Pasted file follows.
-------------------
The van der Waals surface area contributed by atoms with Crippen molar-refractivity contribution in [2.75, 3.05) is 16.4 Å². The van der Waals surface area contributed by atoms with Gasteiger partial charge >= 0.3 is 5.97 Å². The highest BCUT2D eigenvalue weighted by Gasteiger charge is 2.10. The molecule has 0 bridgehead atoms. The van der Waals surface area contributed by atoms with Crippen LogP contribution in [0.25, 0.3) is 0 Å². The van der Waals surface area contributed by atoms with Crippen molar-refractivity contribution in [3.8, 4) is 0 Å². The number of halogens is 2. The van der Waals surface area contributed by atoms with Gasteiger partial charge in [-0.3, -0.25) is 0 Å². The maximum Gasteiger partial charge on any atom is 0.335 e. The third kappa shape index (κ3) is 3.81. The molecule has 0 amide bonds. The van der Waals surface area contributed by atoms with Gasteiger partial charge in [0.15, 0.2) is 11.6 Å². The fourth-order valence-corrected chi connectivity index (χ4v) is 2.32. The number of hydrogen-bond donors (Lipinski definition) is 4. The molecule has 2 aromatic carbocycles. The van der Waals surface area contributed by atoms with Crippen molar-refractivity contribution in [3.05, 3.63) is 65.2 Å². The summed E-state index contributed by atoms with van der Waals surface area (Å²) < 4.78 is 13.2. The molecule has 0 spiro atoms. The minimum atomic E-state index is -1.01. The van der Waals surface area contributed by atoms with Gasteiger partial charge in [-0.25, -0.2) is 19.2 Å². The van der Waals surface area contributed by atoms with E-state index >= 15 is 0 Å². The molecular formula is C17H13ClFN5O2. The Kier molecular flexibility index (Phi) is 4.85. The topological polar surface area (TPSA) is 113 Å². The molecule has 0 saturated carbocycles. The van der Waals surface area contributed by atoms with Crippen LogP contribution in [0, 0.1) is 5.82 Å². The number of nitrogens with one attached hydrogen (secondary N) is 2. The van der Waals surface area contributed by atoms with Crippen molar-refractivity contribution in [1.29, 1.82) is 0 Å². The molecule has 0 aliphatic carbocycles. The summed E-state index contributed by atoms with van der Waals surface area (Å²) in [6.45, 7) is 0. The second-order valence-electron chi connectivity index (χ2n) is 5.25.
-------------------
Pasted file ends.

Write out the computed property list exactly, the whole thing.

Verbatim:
The van der Waals surface area contributed by atoms with Crippen molar-refractivity contribution in [2.75, 3.05) is 16.4 Å². The van der Waals surface area contributed by atoms with Gasteiger partial charge >= 0.3 is 5.97 Å². The highest BCUT2D eigenvalue weighted by Gasteiger charge is 2.10. The molecule has 0 bridgehead atoms. The van der Waals surface area contributed by atoms with Crippen LogP contribution in [0.25, 0.3) is 0 Å². The van der Waals surface area contributed by atoms with Crippen molar-refractivity contribution in [3.8, 4) is 0 Å². The number of halogens is 2. The van der Waals surface area contributed by atoms with Gasteiger partial charge in [-0.3, -0.25) is 0 Å². The maximum Gasteiger partial charge on any atom is 0.335 e. The third kappa shape index (κ3) is 3.81. The molecule has 0 amide bonds. The van der Waals surface area contributed by atoms with Gasteiger partial charge in [0.15, 0.2) is 11.6 Å². The fourth-order valence-corrected chi connectivity index (χ4v) is 2.32. The number of hydrogen-bond donors (Lipinski definition) is 4. The molecule has 2 aromatic carbocycles. The van der Waals surface area contributed by atoms with Crippen molar-refractivity contribution in [3.05, 3.63) is 65.2 Å². The summed E-state index contributed by atoms with van der Waals surface area (Å²) < 4.78 is 13.2. The molecule has 0 spiro atoms. The minimum atomic E-state index is -1.01. The van der Waals surface area contributed by atoms with Gasteiger partial charge in [-0.25, -0.2) is 19.2 Å². The van der Waals surface area contributed by atoms with E-state index >= 15 is 0 Å². The molecular formula is C17H13ClFN5O2. The Kier molecular flexibility index (Phi) is 4.85. The topological polar surface area (TPSA) is 113 Å². The molecule has 0 saturated carbocycles. The van der Waals surface area contributed by atoms with Crippen LogP contribution in [0, 0.1) is 5.82 Å². The number of nitrogens with one attached hydrogen (secondary N) is 2. The van der Waals surface area contributed by atoms with Crippen molar-refractivity contribution in [1.29, 1.82) is 0 Å². The molecule has 0 aliphatic carbocycles. The summed E-state index contributed by atoms with van der Waals surface area (Å²) in [6.45, 7) is 0. The second-order valence-electron chi connectivity index (χ2n) is 5.25.